gms | German Medical Science

60th Annual Meeting of the German Society of Neurosurgery (DGNC)
Joint Meeting with the Benelux countries and Bulgaria

German Society of Neurosurgery (DGNC)

24 - 27 May 2009, Münster

Management of induced systemic intra-operative hypothermia using the Coolgard system (Alsius) for surgical clipping of a giant cerebral aneurysm

Meeting Abstract

  • C. De Deyne - Department of Anesthesia, Ziekenhuis Oost-Limburg
  • J. Wuyts - Department of Neurosurgery, Ziekenhuis Oost-Limburg
  • V. De Sloovere - Department of Anesthesia, Ziekenhuis Oost-Limburg
  • T. Crits - Department of Anesthesia, Ziekenhuis Oost-Limburg
  • J. Deckers - Department of Neurosurgery, Ziekenhuis Oost-Limburg
  • R. Heylen - Department of Anesthesia, Ziekenhuis Oost-Limburg

Deutsche Gesellschaft für Neurochirurgie. 60. Jahrestagung der Deutschen Gesellschaft für Neurochirurgie (DGNC), Joint Meeting mit den Benelux-Ländern und Bulgarien. Münster, 24.-27.05.2009. Düsseldorf: German Medical Science GMS Publishing House; 2009. DocP13-11

doi: 10.3205/09dgnc397, urn:nbn:de:0183-09dgnc3971

Published: May 20, 2009

© 2009 De Deyne et al.
This is an Open Access article distributed under the terms of the Creative Commons Attribution License ( You are free: to Share – to copy, distribute and transmit the work, provided the original author and source are credited.



Objective: Giant cerebral aneurysm surgery carries a high risk for intra-operative ischemic insults, especially if multiple (and long) periods of temporary clipping are necessary to achieve final aneurysm clipping. Optimal intra-operative cerebral protection remains an open and controversial question. Until today, no clear proof of net neuroprotective effects of barbiturate administration prior to temporary clipping and guided by EEG burst suppression ratio has been reported. The most robust neuroprotection is for sure provided by the application of moderate hypothermia (32°C core temperature). However, in order to obtain stable hypothermia conditions, all methods of surface cooling have shown major limitations, especially in the intra-operative setting. Therefore, we want to report on the intra-operative use of the Coolgard System (Alsius) to induce systemic hypothermia during the clipping of a giant aneurysm.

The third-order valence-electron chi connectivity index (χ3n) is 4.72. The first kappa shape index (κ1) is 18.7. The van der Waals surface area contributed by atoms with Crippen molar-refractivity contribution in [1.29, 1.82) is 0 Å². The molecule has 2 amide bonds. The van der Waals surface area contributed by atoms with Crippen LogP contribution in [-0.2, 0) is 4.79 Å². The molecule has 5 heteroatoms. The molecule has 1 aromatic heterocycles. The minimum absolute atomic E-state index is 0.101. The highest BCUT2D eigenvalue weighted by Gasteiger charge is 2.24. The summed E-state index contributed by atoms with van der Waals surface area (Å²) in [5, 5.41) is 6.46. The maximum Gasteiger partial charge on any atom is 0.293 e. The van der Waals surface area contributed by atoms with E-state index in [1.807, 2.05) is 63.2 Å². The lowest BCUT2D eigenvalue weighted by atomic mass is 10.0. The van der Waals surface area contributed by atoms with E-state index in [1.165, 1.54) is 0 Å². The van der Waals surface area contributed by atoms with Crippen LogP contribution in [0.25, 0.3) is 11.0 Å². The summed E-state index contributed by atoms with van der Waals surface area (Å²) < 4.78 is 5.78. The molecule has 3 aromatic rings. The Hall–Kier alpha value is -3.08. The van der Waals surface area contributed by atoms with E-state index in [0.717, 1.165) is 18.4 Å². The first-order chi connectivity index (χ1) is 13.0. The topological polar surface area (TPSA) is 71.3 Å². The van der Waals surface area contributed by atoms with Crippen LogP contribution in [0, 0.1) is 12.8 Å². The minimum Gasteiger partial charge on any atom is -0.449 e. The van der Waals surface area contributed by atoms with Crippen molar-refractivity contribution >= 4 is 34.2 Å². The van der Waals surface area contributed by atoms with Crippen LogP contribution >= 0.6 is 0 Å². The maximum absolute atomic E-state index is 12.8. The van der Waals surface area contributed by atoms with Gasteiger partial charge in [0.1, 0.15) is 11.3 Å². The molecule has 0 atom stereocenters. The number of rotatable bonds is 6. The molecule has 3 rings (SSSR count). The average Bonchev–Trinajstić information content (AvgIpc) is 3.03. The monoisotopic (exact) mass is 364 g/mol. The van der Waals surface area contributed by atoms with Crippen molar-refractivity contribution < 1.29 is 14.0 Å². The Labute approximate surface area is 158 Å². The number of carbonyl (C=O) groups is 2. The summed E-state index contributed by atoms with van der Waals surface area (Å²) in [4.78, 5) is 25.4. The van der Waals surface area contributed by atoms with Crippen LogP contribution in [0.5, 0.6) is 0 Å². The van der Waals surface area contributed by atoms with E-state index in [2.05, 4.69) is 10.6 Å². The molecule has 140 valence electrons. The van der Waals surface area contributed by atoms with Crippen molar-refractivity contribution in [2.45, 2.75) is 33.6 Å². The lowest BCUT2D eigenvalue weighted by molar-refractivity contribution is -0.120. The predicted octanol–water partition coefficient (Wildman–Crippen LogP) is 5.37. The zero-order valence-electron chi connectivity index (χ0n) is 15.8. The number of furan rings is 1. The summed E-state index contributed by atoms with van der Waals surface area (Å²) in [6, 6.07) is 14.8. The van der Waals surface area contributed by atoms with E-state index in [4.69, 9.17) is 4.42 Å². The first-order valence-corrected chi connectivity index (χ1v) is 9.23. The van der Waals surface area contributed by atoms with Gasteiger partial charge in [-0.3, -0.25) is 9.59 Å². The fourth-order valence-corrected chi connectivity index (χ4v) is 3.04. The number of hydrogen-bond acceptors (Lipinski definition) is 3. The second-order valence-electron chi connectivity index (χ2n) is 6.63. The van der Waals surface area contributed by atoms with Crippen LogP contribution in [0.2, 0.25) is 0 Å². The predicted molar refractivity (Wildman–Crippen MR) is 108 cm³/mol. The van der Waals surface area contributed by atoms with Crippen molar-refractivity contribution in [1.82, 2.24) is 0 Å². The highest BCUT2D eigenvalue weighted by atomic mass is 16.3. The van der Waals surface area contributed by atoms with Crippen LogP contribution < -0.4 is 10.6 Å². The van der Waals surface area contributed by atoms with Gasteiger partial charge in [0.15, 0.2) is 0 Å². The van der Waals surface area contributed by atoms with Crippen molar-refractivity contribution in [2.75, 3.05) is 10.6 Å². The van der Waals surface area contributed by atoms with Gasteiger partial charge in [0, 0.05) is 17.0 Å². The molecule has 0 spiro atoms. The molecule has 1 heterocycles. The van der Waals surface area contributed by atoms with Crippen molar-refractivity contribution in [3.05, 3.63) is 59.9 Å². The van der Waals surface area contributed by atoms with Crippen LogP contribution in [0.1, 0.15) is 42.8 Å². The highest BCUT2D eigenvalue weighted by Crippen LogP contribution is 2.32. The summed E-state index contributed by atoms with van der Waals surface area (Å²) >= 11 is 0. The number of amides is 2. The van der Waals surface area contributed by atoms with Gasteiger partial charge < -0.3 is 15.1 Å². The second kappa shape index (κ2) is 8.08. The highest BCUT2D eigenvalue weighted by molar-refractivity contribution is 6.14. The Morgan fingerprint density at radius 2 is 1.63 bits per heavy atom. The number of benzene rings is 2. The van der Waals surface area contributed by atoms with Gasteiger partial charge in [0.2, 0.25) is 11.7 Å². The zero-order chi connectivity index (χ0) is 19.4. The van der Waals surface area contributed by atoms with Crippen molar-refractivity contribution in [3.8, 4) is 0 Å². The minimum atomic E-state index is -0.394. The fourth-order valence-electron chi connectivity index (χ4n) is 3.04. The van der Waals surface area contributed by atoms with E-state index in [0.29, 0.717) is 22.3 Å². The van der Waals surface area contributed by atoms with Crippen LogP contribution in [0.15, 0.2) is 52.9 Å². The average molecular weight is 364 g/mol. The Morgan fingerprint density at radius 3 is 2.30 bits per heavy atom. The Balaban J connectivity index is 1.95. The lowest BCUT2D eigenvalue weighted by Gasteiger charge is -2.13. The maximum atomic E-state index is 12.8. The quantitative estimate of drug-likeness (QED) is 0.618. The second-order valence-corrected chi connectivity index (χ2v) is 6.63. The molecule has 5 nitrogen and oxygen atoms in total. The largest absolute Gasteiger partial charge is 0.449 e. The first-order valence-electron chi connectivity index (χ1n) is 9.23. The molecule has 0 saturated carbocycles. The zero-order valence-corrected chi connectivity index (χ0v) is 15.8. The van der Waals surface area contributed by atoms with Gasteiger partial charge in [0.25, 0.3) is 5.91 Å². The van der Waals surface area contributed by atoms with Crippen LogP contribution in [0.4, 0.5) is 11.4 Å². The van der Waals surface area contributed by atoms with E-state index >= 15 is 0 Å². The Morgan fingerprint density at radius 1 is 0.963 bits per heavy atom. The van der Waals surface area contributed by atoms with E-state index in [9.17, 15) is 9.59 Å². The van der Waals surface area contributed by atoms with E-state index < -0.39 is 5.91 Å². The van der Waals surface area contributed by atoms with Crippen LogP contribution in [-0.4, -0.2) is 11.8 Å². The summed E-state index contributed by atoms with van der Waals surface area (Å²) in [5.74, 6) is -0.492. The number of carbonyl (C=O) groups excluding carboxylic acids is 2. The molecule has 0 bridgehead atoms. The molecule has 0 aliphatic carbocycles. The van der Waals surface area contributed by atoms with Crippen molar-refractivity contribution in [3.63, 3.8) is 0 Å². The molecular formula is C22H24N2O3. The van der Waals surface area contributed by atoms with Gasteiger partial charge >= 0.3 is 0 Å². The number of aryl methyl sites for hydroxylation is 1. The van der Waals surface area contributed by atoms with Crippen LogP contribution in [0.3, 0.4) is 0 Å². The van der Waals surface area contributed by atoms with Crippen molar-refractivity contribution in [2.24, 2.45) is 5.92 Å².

Methods: A 57-year-old female patient, scheduled for elective surgical clipping of a medial cerebral artery giant aneurysm (3–4 vs. 9cm diameter) will be reported. During surgical approach, a long time period of endovascular proximal occlusion of the carotid artery was anticipated (probably more than 30min). In order to ensure maximal brain protection during this carotid occlusion, intra-operative hypothermia (to 32° core temperature, referring to most recent data on clinical neuroprotection for focal cerebral ischemia) was applied as well as continuous neurophysiological monitoring (SSEP+EEG) to detect any intra-operative ischemic cerebral incident. After induction of anesthesia, the left femoral vein was accessed inserting an ICY catheter (3-lumen Coolgard catheter). Body temperature was measured at different locations (esophageal, rectal and bladder) during the whole procedure.

Results: Coolgard was installed at 32°C “end” temperature with “maximal cooling” speed. Temperature at start of cooling procedure was 34.6°C for esophageal, 35.6°C for rectal, and 35.7°C for bladder location (guide to the Coolgard catheter). 1h 6min after starting up the Coolgard system we obtained the aimed core temperature of 32°C. We did not observe any deleterious systemic effect of this cooling. Mean arterial blood pressure did not deviate from pre-existing values, and remained stable throughout the cooling period with minimal inotropic/vasopressor support. Continuous EEG monitoring revealed a significant increase in burst suppression ratio, observed at body core temperature of below 34.5°C, obtaining burst suppression between 50 and 70% at 32°C. Despite important flattening of the EEG, it was still possible to interpret SSEP displays as to ischemic events. During the surgical procedure we maintained stable body core temperatures (rectal-esophageal and bladder within a narrow range of 31.7 to 32.2°C). This time period lasted for 3h and 4min. Thereafter, rewarming was slowly started; Coolgard was installed at 35°C “end” temperature with maximal rewarming set at 0.65°C per hour. After 3h and 48min, body core temperature reached 35°C, the Coolgard system was stopped, and external surface rewarming (Bair Hugger) was installed. Body core temperature slowly increased to 36°–36.5°C, and the patient was extubated and awake 12h after ICU admission.

During the surgical procedure, 4 periods of temporary occlusion were applied (15min total duration), no ischemic changes were observed in the SSEP monitoring, but unfortunately it was impossible to clip the giant aneurysm due to anatomical characteristics.

Conclusions: This report describes the characteristics of intra-operatively induced systemic hypothermia using an endovascular cooling catheter.